Inside the Transition: AAPI

Uploaded by ChangeDotGov on 16.01.2009

We, more than anything, want to be part of this process. This is a really good start and thank you.
Great, Thank you. And if you have names you want to submit. I'm Parag Mehta. I'm the public liaison
for the Asian American and Pacific Islander communities at the Presidential Transition Team.
There are more than 15 million Asian American and Pacific Islanders in the United States.
They represent two distinct categories; they're the Asian Americans who are immigrants and refugees
and their descendants from about fifty different Asian nations.
And then the Pacific Islander communities--these are the native people of Guam,
American Samoa, Hawaii, and the northern Marian islands.
These leaders came together to meet with the Presidential Transition Team
and talk about their priority issues and personnel recommendations for presidential appointments.
We had more than 75 leaders from across the country there in person and joining by phone.
The meeting was hosted by Chris Lu, who serves as Executive Director of the Transition Team.
He is a Chinese-American who served as Barack Obama's Chief of Staff in his Senate Office
and will be the White House Cabinet Secretary, which is the liaison to every cabinet agency in the administration.
You need to look no further as a testament to Barack Obama's commitment to diversity
than the fact that both of his Chiefs of Staff in the Senate office were Asian Americans.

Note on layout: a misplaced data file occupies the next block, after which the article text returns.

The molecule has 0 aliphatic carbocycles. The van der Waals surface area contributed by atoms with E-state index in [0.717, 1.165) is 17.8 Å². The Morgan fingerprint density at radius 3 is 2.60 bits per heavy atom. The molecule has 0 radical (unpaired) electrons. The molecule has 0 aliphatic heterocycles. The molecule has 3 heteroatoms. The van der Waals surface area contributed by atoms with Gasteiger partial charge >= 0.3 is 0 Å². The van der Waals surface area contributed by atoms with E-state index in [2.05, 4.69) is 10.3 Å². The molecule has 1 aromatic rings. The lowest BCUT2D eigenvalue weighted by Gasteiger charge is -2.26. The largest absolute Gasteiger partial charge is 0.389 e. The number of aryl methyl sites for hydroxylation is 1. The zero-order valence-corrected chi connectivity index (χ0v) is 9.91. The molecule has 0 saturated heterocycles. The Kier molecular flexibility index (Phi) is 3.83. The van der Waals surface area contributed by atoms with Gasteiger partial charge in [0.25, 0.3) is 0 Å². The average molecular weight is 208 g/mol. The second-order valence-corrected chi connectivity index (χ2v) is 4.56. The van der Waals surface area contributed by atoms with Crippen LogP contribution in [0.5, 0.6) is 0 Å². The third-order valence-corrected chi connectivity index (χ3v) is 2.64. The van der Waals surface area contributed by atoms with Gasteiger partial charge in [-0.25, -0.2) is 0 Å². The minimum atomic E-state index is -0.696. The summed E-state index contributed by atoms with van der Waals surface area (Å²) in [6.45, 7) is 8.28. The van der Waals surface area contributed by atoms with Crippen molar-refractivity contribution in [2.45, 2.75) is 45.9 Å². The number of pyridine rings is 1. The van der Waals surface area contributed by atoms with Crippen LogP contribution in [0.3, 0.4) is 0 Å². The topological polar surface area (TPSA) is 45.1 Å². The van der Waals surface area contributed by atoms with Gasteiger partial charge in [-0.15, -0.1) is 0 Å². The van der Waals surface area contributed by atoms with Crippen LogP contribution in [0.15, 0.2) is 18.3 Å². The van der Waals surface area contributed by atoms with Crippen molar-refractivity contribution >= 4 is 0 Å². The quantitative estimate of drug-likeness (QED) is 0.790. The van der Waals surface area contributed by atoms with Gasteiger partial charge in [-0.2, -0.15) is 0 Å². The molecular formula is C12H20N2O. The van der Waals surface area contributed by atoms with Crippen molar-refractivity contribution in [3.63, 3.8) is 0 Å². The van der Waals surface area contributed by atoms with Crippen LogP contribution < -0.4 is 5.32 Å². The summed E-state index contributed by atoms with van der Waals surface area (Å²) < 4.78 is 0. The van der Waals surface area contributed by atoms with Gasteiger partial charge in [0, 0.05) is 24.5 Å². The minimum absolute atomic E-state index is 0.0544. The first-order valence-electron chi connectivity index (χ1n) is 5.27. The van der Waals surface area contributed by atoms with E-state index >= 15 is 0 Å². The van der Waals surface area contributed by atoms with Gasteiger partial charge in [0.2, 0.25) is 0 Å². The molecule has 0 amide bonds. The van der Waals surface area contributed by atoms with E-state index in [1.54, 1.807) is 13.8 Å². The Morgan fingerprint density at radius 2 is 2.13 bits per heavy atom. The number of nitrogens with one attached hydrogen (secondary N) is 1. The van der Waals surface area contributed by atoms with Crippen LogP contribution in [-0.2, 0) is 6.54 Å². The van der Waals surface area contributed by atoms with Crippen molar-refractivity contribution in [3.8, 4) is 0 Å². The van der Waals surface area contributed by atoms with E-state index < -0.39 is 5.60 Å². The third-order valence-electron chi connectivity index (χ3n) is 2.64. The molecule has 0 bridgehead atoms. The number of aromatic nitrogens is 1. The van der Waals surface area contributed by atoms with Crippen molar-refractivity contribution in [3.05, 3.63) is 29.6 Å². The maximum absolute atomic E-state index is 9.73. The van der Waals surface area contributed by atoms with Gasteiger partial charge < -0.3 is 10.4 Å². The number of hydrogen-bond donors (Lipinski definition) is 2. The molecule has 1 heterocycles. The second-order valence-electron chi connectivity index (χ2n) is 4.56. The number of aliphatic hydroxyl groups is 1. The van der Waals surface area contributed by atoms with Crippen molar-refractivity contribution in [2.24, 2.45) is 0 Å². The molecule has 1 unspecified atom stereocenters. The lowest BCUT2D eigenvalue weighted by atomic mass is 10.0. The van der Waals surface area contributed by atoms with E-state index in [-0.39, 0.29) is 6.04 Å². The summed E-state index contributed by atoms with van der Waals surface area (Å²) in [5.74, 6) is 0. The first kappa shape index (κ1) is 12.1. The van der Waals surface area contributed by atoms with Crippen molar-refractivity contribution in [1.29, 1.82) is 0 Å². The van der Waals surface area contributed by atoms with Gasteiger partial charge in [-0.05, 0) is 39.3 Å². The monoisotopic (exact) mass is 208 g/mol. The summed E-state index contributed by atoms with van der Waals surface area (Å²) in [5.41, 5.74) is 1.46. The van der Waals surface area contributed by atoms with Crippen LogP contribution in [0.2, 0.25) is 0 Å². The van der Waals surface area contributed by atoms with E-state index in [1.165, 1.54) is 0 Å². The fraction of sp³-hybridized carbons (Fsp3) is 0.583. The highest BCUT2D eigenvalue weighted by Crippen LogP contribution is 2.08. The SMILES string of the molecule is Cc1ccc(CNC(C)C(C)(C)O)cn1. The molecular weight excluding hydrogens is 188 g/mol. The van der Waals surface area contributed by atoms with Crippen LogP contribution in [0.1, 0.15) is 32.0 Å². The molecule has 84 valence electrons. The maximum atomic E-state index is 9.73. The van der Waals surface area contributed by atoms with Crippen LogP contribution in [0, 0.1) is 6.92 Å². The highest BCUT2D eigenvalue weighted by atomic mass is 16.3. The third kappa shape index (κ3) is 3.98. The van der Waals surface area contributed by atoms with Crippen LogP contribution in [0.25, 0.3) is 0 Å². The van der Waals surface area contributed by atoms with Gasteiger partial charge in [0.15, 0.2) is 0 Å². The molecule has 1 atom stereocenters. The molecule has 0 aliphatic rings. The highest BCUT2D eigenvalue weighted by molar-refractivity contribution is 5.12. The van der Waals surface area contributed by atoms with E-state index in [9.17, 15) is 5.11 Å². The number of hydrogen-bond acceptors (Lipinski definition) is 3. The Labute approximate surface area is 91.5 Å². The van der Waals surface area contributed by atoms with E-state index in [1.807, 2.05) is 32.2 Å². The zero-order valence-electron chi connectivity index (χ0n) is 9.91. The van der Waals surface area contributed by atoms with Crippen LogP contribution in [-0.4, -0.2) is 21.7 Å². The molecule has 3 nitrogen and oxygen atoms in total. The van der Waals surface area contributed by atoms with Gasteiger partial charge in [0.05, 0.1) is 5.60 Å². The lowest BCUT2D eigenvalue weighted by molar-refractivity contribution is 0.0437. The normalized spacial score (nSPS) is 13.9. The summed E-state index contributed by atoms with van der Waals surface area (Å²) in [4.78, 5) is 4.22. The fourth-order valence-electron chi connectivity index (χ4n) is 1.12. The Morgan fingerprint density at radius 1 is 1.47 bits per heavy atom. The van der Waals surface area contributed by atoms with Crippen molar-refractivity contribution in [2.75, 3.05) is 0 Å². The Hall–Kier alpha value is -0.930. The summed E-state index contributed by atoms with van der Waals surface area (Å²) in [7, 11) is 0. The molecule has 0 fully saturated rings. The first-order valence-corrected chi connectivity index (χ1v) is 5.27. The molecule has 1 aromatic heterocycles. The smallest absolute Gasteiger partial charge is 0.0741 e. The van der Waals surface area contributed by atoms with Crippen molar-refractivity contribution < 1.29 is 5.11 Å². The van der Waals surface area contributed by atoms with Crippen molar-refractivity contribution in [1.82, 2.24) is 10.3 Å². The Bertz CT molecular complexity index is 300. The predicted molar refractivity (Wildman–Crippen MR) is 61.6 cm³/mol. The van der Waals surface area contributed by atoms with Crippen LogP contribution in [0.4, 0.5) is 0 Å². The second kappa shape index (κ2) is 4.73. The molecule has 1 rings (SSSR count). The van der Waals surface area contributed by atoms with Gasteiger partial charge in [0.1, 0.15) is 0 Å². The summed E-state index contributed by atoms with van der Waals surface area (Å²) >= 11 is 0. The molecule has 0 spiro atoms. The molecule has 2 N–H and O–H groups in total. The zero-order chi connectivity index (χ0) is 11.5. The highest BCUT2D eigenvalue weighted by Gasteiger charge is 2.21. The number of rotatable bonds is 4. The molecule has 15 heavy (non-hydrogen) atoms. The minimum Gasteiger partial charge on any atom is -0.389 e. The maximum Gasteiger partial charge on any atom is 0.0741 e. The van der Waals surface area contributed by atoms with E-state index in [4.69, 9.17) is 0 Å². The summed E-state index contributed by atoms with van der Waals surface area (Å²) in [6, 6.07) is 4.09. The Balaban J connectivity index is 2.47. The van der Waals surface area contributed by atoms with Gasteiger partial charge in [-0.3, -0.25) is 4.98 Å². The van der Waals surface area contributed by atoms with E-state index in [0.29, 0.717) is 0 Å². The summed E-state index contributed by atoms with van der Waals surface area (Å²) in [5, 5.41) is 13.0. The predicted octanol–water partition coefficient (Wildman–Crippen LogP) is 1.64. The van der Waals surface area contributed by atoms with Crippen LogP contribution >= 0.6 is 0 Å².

I think that gives you a sense of his commitment to this issue.
The AAPI community came in here first with a lot of praise.
In particular, they were very happy about Steve Chu being nominated for Secretary of Energy.
Steve, as you might know, is a lab scientist from Berkeley, California,
and General Eric Shinseki, who is going to be Secretary of Veterans Affairs.
General Shinseki is a Japanese American who is a war hero himself.
It did not escape our notice that Rich Shinsecki was named on Pearl Harbor Day.
He is a Japanese American. The irony of that was really quite superb and very meaningful.
Or the fact that the Secretary of Energy is a Chinese American scientist from a lab.
We thank you. And then I've been trying to let people know
that the level of White House appointments is historic as well.
We have never had as many Asian Americans in substantive positions in the White House
and we're really looking forward to working with all of you as we go forward.
For a long time the AAPI community has been seen as a sort of a model minority.
People think of Asian Americans as highly educated, highly successful in this country,
a group that probably doesn't need a whole lot of attention from government.
Truth is, that there are a lot of disparities in our community's face that never get talked about.
So this group of leaders wanted to come in and talk about some of the key issues
that they wanted to see addressed in the Obama-Biden administration.
In coordination with many of the organizations represented here today,
we conducted an exit poll of 16,600 Asian American voters
and we heard from thousands of them that they needed language assistance,
translators, interpreters at the polling places.
We have to make sure that people who don't speak English have an ability to access,
and in our communities, 60 percent of Asian Americans and Pacific Islanders have limited English proficiency.